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Help for Dementia Patients and Caregivers

A randomized control trial has found home-based occupational therapy can improve the ability of people with dementia to perform daily activities and can also reduce the pressure on their caregivers.

The finding, found in the British Medical Journal (BMJ) confirms previous research that suggested non-pharmacological treatment could have the same or better effects that drug treatment for people with dementia.

sad_womanDementia can have far reaching effects for patients and their caregivers and is a major driver of costs for both health and social care systems across the developed world. The most significant problems associated with dementia are the losses in independence, initiative and participation in social activities – factors which affect the quality of life for both patients and their caregivers and families.

Researchers from The Netherlands set out to measure the effect of occupational therapy on people with dementia and their main caregiver. A group of 135 patients with mild to moderate dementia and their caregivers were randomly split into two groups. The first group received 10 home-based sessions of occupational therapy – provided by an experienced occupational therapist – over a period of five weeks, whilst the second group received no occupational therapy. The groups were then assessed six weeks and 12 weeks after the therapy sessions.

At both six weeks and three months the patients who received occupational therapy functioned significantly better in daily life than those who did not – with 75% of those in the group showing an improvement in motor skills and 82% needing less assistance in day to day tasks. Primary caregivers who received occupational therapy also felt significantly more competent than those who did not.

The authors suggest that occupational therapy is likely to be more effective than drugs or other psychosocial interventions – as the levels of improvement in their trial outstrip the effects recorded in previous trials of drugs and other interventions.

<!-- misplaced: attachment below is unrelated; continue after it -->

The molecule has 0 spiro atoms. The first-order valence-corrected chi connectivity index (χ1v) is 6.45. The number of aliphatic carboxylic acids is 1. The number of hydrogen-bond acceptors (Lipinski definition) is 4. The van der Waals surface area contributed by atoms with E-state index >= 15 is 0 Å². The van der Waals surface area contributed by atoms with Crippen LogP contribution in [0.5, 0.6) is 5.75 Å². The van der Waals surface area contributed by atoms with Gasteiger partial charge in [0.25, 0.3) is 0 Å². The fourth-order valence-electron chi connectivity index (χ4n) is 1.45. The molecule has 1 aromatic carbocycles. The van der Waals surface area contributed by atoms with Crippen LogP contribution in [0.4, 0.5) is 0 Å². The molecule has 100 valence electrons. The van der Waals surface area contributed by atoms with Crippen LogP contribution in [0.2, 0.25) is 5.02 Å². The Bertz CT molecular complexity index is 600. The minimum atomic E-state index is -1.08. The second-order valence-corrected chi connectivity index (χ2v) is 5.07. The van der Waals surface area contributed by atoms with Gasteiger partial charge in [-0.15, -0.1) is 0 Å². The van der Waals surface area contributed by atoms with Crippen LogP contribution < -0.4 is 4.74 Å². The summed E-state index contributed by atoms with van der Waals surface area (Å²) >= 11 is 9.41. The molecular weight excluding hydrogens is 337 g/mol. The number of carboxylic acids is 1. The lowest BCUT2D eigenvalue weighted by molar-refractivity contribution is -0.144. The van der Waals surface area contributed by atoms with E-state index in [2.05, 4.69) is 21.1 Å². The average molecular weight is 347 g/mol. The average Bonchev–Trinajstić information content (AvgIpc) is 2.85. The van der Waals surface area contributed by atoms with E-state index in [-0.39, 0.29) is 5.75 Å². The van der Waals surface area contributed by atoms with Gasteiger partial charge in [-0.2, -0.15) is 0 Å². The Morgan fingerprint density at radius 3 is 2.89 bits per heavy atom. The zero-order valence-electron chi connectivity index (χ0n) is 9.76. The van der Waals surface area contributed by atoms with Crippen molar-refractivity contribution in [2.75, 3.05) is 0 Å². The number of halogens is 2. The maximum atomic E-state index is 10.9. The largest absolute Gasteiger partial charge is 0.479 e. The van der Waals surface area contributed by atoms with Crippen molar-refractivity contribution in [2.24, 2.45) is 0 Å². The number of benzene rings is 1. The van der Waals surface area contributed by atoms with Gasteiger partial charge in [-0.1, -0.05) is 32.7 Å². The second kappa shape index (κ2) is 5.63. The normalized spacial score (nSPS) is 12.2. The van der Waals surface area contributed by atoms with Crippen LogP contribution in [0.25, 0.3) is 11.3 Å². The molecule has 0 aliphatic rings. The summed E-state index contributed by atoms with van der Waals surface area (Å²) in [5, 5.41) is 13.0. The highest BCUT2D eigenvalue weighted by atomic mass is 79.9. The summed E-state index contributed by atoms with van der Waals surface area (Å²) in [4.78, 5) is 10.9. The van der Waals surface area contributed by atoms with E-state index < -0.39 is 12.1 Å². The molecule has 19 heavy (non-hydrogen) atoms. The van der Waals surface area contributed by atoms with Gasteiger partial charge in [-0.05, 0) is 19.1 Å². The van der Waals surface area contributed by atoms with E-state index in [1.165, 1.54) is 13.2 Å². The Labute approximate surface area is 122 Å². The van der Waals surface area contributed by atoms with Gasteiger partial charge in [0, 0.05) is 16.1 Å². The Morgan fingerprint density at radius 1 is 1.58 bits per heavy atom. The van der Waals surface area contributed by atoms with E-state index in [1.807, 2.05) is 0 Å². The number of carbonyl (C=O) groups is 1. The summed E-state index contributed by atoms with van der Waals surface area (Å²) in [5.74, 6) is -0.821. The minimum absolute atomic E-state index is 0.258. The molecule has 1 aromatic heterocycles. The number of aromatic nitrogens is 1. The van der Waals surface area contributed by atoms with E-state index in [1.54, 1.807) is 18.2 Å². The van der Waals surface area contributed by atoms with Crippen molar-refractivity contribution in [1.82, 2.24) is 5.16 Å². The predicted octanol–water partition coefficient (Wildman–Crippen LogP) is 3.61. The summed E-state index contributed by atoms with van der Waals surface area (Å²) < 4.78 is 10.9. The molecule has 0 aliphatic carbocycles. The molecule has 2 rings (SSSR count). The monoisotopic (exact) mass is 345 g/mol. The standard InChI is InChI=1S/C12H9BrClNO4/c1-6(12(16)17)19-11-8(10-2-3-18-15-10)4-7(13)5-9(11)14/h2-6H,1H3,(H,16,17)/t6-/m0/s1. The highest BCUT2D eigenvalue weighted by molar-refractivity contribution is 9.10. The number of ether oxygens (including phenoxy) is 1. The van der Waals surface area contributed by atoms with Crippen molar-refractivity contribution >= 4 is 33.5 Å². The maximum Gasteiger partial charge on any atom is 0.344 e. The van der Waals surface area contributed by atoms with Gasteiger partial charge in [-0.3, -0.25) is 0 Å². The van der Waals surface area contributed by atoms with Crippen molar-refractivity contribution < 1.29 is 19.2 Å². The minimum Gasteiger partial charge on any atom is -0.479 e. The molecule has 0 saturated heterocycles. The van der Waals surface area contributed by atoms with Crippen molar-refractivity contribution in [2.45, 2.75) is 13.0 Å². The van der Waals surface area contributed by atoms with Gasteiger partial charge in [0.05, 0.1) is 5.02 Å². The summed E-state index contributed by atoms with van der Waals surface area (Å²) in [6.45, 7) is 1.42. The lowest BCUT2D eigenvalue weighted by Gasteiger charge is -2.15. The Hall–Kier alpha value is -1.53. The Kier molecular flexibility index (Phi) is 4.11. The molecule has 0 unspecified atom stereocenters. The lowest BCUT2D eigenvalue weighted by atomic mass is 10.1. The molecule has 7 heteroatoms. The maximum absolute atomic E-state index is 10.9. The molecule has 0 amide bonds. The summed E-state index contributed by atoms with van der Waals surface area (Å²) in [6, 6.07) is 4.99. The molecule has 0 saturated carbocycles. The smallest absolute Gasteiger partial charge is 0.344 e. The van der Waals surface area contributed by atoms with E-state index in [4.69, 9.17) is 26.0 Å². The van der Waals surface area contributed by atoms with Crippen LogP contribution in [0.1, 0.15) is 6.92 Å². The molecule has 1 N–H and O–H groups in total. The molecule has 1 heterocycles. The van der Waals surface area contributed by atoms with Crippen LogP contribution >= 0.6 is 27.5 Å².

They add that they ‘strongly advocate’ the inclusion of occupational therapy in dementia management programs; ‘the clinical gains…obtained with occupational therapy for both patients and their caregivers underlines the importance of adequate diagnosis and pro-active management in dementia’ they conclude.

Source: British Medical Journal

Help for Dementia Patients and Caregivers

Rick Nauert PhD

Rick Nauert, PhDDr. Rick Nauert has over 25 years experience in clinical, administrative and academic healthcare. He is currently an associate professor for Rocky Mountain University of Health Professionals doctoral program in health promotion and wellness. Dr. Nauert began his career as a clinical physical therapist and served as a regional manager for a publicly traded multidisciplinary rehabilitation agency for 12 years. He has masters degrees in health-fitness management and healthcare administration and a doctoral degree from The University of Texas at Austin focused on health care informatics, health administration, health education and health policy. His research efforts included the area of telehealth with a specialty in disease management.

APA Reference
Nauert PhD, R. (2018). Help for Dementia Patients and Caregivers. Psych Central. Retrieved on March 23, 2019, from
Scientifically Reviewed
Last updated: 8 Aug 2018
Last reviewed: By a member of our scientific advisory board on 8 Aug 2018
Published on Psych All rights reserved.